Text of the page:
Jonny From Space pushes a renewed sense of what Miami club music can be

‘back then I didn’t but now I do’ is the DJ and producer’s debut towards imagining nightlife with calming synths, quirky sound elements, and wistful, heady melodies.
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Dinorah Prevost
Dinorah Prevost is a Florida-based audio editor, producer and writer. She has recently decided to try a new, (mostly) independent path as a freelance writer and editor.

When you typically think about South Florida’s decades-old music scene, it’s not unusual to come up with Miami bass, rap, and EDM. Raunchy acts like 2 Live Crew and ever-popular events like Ultra Music Festival are part of the long, storied history of Miami’s reputation as a cultural behemoth and party city.

But simmering in the underground scene in recent years—and often away from the watch of many outsiders—is a collective of electronic music producers who are putting forth a renewed sense of what club music in Miami can be. Something beyond just the extremely high-energy music that often lives and dies by the well-known beat drop. Something that weaves together three elements: 1) lots of dub, bass, and percussion, 2) the complex DNA of the Latin music prevalent in South Florida, and 3) the house and techno music birthed in Chicago and Detroit.

Jonathan Trujillo, better known as Jonny From Space, is one of those producers. Since the late 2010s, Jonny has been a resident DJ at Club Space, a longtime nightlife institution in Downtown Miami since its opening in 2000. He has put out a series of seven diverse EPs and collaborated on a handful of projects with other emerging South Florida talents, such as Nick León and Coffintexts. “Miami is cool because it’s an incredibly unique place with so many different styles, cultures, and music all meshed together and that reflects in the music being produced,” Jonny said in an interview accompanying a mix for Origins Sounds. “It’s also so far from the rest of the country it’s almost its own thing.”

Listen through his discography so far and all that meshing is apparent. He’s created an experimental sound that is influenced by everything from bass and techno to downtempo and ambient music. In many instances, his music has the spirit of reggaeton, pounding dance music, and the introspective quietness of “chill out” music. He can make you feel like dancing big time (see: “Hurricane Party”) or like bobbing your head along to the beat, immersed in the ethereal musical landscape he’s constructed  (see: “deep breath”).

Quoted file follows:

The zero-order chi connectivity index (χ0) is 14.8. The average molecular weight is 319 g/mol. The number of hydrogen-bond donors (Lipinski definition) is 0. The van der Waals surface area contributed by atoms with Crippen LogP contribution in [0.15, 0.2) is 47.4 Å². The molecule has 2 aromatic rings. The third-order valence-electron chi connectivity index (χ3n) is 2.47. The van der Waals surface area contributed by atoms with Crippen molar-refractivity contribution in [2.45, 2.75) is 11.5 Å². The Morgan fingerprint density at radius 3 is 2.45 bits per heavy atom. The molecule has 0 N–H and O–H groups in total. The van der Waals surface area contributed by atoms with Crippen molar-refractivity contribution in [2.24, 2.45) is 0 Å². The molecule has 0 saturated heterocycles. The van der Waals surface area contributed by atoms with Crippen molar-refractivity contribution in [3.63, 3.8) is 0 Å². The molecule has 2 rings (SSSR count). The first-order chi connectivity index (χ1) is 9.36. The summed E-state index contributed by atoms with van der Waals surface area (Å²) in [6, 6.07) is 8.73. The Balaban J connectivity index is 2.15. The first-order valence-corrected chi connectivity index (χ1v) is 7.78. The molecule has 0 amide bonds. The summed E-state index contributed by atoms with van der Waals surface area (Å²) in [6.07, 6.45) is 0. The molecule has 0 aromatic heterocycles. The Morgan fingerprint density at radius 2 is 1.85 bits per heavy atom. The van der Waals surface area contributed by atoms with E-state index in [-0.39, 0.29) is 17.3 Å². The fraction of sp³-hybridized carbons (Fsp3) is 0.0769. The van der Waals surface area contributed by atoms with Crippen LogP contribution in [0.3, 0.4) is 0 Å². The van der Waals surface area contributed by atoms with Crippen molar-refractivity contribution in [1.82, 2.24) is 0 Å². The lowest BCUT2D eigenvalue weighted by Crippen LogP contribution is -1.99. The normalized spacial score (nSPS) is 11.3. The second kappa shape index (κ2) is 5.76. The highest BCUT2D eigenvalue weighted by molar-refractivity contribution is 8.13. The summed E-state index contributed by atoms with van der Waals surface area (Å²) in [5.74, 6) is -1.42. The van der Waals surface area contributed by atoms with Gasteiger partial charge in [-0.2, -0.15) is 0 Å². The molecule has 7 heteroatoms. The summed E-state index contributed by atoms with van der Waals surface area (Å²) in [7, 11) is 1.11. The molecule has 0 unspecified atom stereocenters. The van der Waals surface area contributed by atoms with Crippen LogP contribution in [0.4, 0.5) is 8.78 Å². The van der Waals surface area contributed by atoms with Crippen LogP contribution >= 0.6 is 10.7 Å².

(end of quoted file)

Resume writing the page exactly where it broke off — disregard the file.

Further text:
Earlier this year, after about a dozen short releases, he dropped his most ambitious effort yet: his debut album back then I didn’t but now I do. After releasing all of his previous projects on his own or through Miami labels Space Tapes and Omnidisc, he’s giving this album a different chance with a much wider audience by linking up with a non-Miami-based record label like Incienso. In many ways, their collaboration works well. Just as Jonny is integral to Miami’s emerging alternative to the traditional nightlife scene, Incienso thrives in New York City by reimagining the character of music for the club.

Back then starts with the ethereal “Crystal Eyes,” creating a delightfully dreamy beginning to an album that Jonny says is “built 2 chill.” Elements of dub are juxtaposed against a lazy, hypnotic beat. Then “Luna Dance” picks up the pace, pushing percussion to the front of the track. The punch of the drums is made for the dancefloor—if that space was decidedly laid back.

From there, we find Jonny moving between minimal, liquid tracks that seem to wander like “Float” and “Level Skip” and others that are defined by their bottom end: “Dream Reality” and the hints of jungle in its breakbeat. “Slip” also falls in that realm, riding an easy groove built on a hip-hop beat. Even more, it calls back to the decade when acts like Phoenecia and Prefuse 73 were playing with an early idea of intelligent dance music (IDM), pumping out the U.K.-influenced music from the Miami area. 

Back then closes with “Hearing Colors,” a pensive downtempo track. It wanders along with a melancholic melody, strings, and mutated, cartoon-like voices adding emphasis later on. The project ends on a similar note as it began, with a feeling of otherworldliness that gives way to something more concrete and down to earth.

Listening to this album, it’s easy to forget that this producer curates literal club nights. It’s disarmingly mellow on the surface but it’s the beats and the bass that set it up for more than just an armchair listen. He takes music made for the party and merges it with calming synths, quirky sound elements, and wistful, heady melodies, bringing together an updated vision of dance music. It’s not just loud and fast, it’s a complete vibe. It’s his strongest musical statement so far after years of giving us glimpses of how versatile he can be.

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